Senator Wyden Wants To Know If The NSA Is Still Demanding Tech Companies Build Backdoors Into Their Products
from the build-them-or-we'll-just-build-our-own dept
It’s been more than a half-decade since it made headlines, but the NSA’s hardware manipulation programs never went away. These programs — exposed by the Snowden leaks — involved the NSA compromising network hardware, either through interception of physical shipments or by the injection of malicious code.
One major manufacturer — Cisco — was righteously angered when leaked documents showed some of its hardware being “interdicted” by NSA personnel. It went directly to Congress to complain. The complaint changed nothing. (Cisco, however, changed its shipping processes.) But even though the furor has died down, these programs continue pretty much unhindered by Congressional oversight or public outcry.
One legislator hasn’t forgotten about the NSA’s hardware-focused efforts. Senator Ron Wyden is still demanding the NSA answer questions about these programs and give him details about “backdoors” in private companies’ computer equipment. The DOJ and FBI may be making a lot of noise about encryption backdoor mandates, but one federal agency is doing something about it. And it has been for years.
Not only has the NSA installed its own backdoors in intercepted devices, it has been working with tech companies to develop special access options in networking equipment. This allows the agency to more easily slurp up communications and internet traffic in bulk. Senator Wyden wants answers.
The agency developed new rules for such practices after the Snowden leaks in order to reduce the chances of exposure and compromise, three former intelligence officials told Reuters. But aides to Senator Ron Wyden, a leading Democrat on the Senate Intelligence Committee, say the NSA has stonewalled on providing even the gist of the new guidelines.
“Secret encryption back doors are a threat to national security and the safety of our families – it’s only a matter of time before foreign hackers or criminals exploit them in ways that undermine American national security,” Wyden told Reuters. “The government shouldn’t have any role in planting secret back doors in encryption technology used by Americans.”
No one knows what’s in the guidelines and whether they forbid the NSA from backdooring hardware or software sold to US buyers. All the NSA is willing to say is it’s trying to patch things up with domestic tech vendors by, um, giving them more stuff to patch up.
The agency declined to say how it had updated its policies on obtaining special access to commercial products. NSA officials said the agency has been rebuilding trust with the private sector through such measures as offering warnings about software flaws.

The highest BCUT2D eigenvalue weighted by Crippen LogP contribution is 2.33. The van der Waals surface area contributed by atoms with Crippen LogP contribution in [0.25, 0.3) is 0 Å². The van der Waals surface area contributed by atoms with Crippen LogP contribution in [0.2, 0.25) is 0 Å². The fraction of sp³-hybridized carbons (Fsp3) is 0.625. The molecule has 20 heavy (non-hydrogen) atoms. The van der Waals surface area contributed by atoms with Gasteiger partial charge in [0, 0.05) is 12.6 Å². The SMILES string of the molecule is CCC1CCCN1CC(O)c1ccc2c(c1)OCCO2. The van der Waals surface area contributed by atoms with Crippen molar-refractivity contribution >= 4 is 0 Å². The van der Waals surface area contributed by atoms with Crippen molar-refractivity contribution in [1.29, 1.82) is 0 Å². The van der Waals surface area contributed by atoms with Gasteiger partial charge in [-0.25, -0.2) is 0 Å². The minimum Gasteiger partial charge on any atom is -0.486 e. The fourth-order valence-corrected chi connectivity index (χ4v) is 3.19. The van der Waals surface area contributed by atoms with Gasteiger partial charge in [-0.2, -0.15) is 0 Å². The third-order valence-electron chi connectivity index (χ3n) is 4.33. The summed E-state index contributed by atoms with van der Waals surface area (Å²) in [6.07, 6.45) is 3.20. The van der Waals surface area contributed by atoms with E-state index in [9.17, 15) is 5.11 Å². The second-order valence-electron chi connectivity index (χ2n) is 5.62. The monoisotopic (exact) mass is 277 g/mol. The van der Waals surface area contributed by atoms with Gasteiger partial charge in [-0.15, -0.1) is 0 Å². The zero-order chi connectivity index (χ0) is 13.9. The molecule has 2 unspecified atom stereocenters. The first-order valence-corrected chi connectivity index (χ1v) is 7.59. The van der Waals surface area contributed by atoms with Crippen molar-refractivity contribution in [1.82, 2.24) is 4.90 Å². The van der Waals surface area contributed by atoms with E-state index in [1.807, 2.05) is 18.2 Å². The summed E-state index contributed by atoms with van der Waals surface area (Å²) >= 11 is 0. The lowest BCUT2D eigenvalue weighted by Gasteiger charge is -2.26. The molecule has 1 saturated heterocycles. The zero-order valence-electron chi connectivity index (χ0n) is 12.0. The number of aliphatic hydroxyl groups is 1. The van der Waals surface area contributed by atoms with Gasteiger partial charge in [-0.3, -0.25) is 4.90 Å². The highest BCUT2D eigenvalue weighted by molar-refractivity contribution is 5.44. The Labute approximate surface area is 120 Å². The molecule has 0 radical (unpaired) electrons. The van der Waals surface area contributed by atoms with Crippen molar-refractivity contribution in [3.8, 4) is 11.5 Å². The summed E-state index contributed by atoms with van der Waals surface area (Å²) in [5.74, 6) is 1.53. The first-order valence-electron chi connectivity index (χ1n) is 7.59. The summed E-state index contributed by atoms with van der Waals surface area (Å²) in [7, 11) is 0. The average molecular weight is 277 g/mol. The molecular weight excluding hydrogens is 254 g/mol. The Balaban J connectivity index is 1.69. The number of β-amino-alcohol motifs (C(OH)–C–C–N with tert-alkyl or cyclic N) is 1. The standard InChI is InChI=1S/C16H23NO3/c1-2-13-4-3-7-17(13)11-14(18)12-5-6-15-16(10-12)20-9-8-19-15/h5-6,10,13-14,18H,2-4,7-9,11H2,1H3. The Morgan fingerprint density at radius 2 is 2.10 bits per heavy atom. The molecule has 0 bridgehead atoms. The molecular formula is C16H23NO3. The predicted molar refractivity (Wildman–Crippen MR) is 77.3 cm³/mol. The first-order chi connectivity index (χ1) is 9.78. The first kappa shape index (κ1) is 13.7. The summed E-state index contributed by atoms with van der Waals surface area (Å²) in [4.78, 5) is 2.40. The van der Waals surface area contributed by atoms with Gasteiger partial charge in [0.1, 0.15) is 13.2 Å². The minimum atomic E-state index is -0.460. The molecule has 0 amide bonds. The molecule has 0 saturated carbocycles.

This is a welcome change after years of exploit hoarding. But there’s no reason to believe the NSA isn’t holding useful flaws back until they’ve outlived their exploitability. As for the built-in backdoors, the NSA refuses to provide any details. It won’t even answer to its oversight. And if it won’t do that, it really needs to stop saying things about “robust oversight” every time more surveillance abuses by the agency are exposed.
There’s more to this than potential domestic surveillance. Any flaw deliberately introduced in hardware and software can be exploited by anyone who discovers it, not just the agency that requested it. The threat isn’t theoretical. It’s already happened. In 2015, it was discovered that malicious hackers had exploited what appeared to be a built-in flaw to intercept and decrypt VPN traffic running through Juniper routers. This appeared to be a byproduct of the NSA’s “Tailored Access Operations.” While Juniper has never acknowledged building a backdoor for the NSA, the circumstantial evidence points in No Such Agency’s direction.
[Juniper] acknowledged to security researcher Andy Isaacson in 2016 that it had installed Dual EC [Dual Elliptic Curve] as part of a “customer requirement,” according to a previously undisclosed contemporaneous message seen by Reuters. Isaacson and other researchers believe that customer was a U.S. government agency, since only the U.S. is known to have insisted on Dual EC elsewhere.
This is the danger of relying on deliberately introduced flaws to gather intelligence or obtain evidence. Broken is broken and broken tools are toys for malicious individuals, which includes state-sponsored hackers deployed by this nation’s enemies. It’s kind of shitty to claim you’re in the national security business when you’re out there asking companies to add more attack vectors to their products.